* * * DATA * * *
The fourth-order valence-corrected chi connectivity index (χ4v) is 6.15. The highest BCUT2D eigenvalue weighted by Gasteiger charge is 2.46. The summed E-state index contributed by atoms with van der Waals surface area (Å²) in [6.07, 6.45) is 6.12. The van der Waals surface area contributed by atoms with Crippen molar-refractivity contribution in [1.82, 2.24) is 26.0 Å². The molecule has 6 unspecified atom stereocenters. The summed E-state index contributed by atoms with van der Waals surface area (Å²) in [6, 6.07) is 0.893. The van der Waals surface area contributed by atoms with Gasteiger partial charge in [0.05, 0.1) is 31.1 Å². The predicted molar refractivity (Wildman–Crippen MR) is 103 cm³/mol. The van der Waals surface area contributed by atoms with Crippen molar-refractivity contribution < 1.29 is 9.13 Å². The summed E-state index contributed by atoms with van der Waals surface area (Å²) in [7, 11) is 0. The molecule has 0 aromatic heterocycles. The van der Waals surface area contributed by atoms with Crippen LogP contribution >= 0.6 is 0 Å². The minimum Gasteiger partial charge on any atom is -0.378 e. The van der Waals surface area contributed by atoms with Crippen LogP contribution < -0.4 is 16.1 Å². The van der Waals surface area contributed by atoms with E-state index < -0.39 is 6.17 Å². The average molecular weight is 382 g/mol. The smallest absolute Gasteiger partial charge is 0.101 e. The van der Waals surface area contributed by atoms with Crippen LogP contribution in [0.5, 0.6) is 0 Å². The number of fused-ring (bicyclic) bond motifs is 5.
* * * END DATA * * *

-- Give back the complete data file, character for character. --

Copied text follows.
The fourth-order valence-corrected chi connectivity index (χ4v) is 6.15. The highest BCUT2D eigenvalue weighted by Gasteiger charge is 2.46. The summed E-state index contributed by atoms with van der Waals surface area (Å²) in [6.07, 6.45) is 6.12. The van der Waals surface area contributed by atoms with Crippen molar-refractivity contribution in [1.82, 2.24) is 26.0 Å². The molecule has 6 unspecified atom stereocenters. The summed E-state index contributed by atoms with van der Waals surface area (Å²) in [6, 6.07) is 0.893. The van der Waals surface area contributed by atoms with Gasteiger partial charge in [0.05, 0.1) is 31.1 Å². The predicted molar refractivity (Wildman–Crippen MR) is 103 cm³/mol. The van der Waals surface area contributed by atoms with Crippen molar-refractivity contribution < 1.29 is 9.13 Å². The summed E-state index contributed by atoms with van der Waals surface area (Å²) in [7, 11) is 0. The molecule has 0 aromatic heterocycles. The van der Waals surface area contributed by atoms with Crippen LogP contribution >= 0.6 is 0 Å². The minimum Gasteiger partial charge on any atom is -0.378 e. The van der Waals surface area contributed by atoms with Crippen LogP contribution < -0.4 is 16.1 Å². The van der Waals surface area contributed by atoms with E-state index < -0.39 is 6.17 Å². The average molecular weight is 382 g/mol. The smallest absolute Gasteiger partial charge is 0.101 e. The van der Waals surface area contributed by atoms with Crippen LogP contribution in [0.5, 0.6) is 0 Å². The number of fused-ring (bicyclic) bond motifs is 5.